When I ride home at night, one of my concerns is that if I have an accident and am injured to the point I can't continue on, what would I do?
My wife is already asleep by the time I head home and she doesn't get up until 5:00 a.m. Unless she had some kind of premonition or got up and realized I wasn't there, she wouldn't know I didn't make it home.
Fortunately, we use a local, independent cell phone company/carrier and our coverage is really good in this area whereas the big carriers are really spotty around here. Apparently our company uses their towers, but they feel our company-specific towers aren't worth messing with. I have good coverage along my route.
There's about a 7-mile stretch of road I ride where I know if I have an accident, there's little chance of anybody coming by until about 4 in the morning when people start going to work. The other roads have somewhat-regular traffic.
But, depending on what happened, who knows if anybody passing by would be able to see me or the bike? I've made it a point to actually drive my wife along the part of my route she's not really familiar with so if I don't show up or if I break down and I have to wake her up to come get me, she'll be able to find me.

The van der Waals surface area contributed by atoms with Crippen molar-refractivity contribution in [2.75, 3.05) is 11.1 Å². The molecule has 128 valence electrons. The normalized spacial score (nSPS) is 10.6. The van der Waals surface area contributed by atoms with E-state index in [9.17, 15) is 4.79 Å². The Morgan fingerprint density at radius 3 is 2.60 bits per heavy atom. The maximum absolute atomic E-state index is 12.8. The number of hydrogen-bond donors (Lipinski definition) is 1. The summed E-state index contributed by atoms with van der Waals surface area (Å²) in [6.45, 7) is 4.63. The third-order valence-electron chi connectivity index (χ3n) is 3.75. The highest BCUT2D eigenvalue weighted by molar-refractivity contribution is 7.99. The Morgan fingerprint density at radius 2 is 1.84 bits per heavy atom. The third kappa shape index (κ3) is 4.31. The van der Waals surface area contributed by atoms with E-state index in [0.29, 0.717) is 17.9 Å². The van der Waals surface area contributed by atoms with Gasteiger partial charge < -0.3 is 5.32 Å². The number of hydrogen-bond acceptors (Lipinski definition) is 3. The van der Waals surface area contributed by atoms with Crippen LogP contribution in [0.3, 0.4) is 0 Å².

I don't really "worry" about this and certainly won't give up the ride because of it, but like to put the odds in my favor as much as I can. I have my work flashlight with me I could always use to try to signal cars if I was off the road and unable to move, etc.
I think I'll continue to carry the phone in the padded case in my interior jacket pocket.
Sometimes it's the littlest things that can make a big difference. People at work give me crap because I carry my Motorola radio in its holster "backwards" with the back of it facing out. I had a supervisor tell me it "looks stupid that way.'
When I used to fly in the Army, we carried our survival gear in a mesh vest we wore. When I first started flying, my platoon sergeant, an old Vietnam vet, told me to always place things in the vest, especially the radio, so they were facing in. He said that way, if you're "effed up in the head" as he put it, when you look down at the stuff, it makes more sense to you than looking at it in reverse. I trusted he knew what he was talking about and have done it ever since.